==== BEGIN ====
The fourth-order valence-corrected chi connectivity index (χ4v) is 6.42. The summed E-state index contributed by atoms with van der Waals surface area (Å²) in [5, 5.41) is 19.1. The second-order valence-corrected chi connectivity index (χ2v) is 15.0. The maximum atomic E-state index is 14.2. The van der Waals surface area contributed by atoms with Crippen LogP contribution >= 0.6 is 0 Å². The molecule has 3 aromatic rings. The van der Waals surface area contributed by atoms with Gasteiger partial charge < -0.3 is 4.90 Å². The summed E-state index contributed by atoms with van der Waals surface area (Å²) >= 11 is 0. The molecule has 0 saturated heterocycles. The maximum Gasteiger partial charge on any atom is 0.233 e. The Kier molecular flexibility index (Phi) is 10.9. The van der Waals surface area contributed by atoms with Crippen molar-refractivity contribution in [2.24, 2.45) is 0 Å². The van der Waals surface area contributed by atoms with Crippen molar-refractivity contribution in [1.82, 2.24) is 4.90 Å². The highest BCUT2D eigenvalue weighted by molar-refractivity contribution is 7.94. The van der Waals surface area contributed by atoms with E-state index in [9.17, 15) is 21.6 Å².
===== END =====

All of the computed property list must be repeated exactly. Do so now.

The fourth-order valence-corrected chi connectivity index (χ4v) is 6.42. The summed E-state index contributed by atoms with van der Waals surface area (Å²) in [5, 5.41) is 19.1. The second-order valence-corrected chi connectivity index (χ2v) is 15.0. The maximum atomic E-state index is 14.2. The van der Waals surface area contributed by atoms with Crippen LogP contribution >= 0.6 is 0 Å². The molecule has 3 aromatic rings. The van der Waals surface area contributed by atoms with Gasteiger partial charge < -0.3 is 4.90 Å². The summed E-state index contributed by atoms with van der Waals surface area (Å²) >= 11 is 0. The molecule has 0 saturated heterocycles. The maximum Gasteiger partial charge on any atom is 0.233 e. The Kier molecular flexibility index (Phi) is 10.9. The van der Waals surface area contributed by atoms with Crippen molar-refractivity contribution in [2.24, 2.45) is 0 Å². The van der Waals surface area contributed by atoms with Crippen molar-refractivity contribution in [1.82, 2.24) is 4.90 Å². The highest BCUT2D eigenvalue weighted by molar-refractivity contribution is 7.94. The van der Waals surface area contributed by atoms with E-state index in [9.17, 15) is 21.6 Å².